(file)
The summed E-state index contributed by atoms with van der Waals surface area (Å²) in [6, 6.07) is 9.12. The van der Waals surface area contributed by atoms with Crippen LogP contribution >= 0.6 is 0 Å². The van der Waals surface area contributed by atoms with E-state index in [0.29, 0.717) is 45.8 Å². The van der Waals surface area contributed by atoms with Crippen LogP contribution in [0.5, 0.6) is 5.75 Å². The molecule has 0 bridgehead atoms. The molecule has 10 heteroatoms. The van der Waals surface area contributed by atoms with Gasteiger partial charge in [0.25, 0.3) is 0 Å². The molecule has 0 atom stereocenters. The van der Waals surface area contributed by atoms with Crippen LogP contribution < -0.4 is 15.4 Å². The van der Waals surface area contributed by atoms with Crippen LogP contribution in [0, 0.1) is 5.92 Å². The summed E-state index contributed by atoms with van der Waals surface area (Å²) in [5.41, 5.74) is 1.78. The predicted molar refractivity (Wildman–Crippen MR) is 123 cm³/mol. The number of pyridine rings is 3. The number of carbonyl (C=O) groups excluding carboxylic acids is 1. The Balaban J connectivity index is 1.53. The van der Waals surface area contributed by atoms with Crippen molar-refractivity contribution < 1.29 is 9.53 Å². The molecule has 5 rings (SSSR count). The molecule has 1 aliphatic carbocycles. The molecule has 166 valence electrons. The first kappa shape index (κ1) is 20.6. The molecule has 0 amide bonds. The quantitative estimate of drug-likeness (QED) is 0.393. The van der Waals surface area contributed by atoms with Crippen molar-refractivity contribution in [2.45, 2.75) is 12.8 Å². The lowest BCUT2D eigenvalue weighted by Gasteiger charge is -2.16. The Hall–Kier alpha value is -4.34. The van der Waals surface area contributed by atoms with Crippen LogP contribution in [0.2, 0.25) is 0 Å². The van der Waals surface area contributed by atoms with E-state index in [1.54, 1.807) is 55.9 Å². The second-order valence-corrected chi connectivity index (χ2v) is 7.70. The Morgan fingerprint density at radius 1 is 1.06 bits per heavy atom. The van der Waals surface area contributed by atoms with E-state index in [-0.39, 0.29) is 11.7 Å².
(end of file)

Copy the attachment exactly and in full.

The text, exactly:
The summed E-state index contributed by atoms with van der Waals surface area (Å²) in [6, 6.07) is 9.12. The van der Waals surface area contributed by atoms with Crippen LogP contribution >= 0.6 is 0 Å². The van der Waals surface area contributed by atoms with E-state index in [0.29, 0.717) is 45.8 Å². The van der Waals surface area contributed by atoms with Crippen LogP contribution in [0.5, 0.6) is 5.75 Å². The molecule has 0 bridgehead atoms. The molecule has 10 heteroatoms. The van der Waals surface area contributed by atoms with Gasteiger partial charge in [0.25, 0.3) is 0 Å². The molecule has 0 atom stereocenters. The van der Waals surface area contributed by atoms with Crippen LogP contribution < -0.4 is 15.4 Å². The van der Waals surface area contributed by atoms with Crippen LogP contribution in [0, 0.1) is 5.92 Å². The summed E-state index contributed by atoms with van der Waals surface area (Å²) in [5.41, 5.74) is 1.78. The predicted molar refractivity (Wildman–Crippen MR) is 123 cm³/mol. The number of pyridine rings is 3. The number of carbonyl (C=O) groups excluding carboxylic acids is 1. The Balaban J connectivity index is 1.53. The van der Waals surface area contributed by atoms with Crippen molar-refractivity contribution < 1.29 is 9.53 Å². The molecule has 5 rings (SSSR count). The molecule has 1 aliphatic carbocycles. The molecule has 166 valence electrons. The first kappa shape index (κ1) is 20.6. The molecule has 0 amide bonds. The quantitative estimate of drug-likeness (QED) is 0.393. The van der Waals surface area contributed by atoms with Crippen molar-refractivity contribution in [2.45, 2.75) is 12.8 Å². The lowest BCUT2D eigenvalue weighted by Gasteiger charge is -2.16. The Hall–Kier alpha value is -4.34. The van der Waals surface area contributed by atoms with Crippen LogP contribution in [0.2, 0.25) is 0 Å². The van der Waals surface area contributed by atoms with E-state index in [1.54, 1.807) is 55.9 Å². The second-order valence-corrected chi connectivity index (χ2v) is 7.70. The Morgan fingerprint density at radius 1 is 1.06 bits per heavy atom. The van der Waals surface area contributed by atoms with E-state index in [-0.39, 0.29) is 11.7 Å².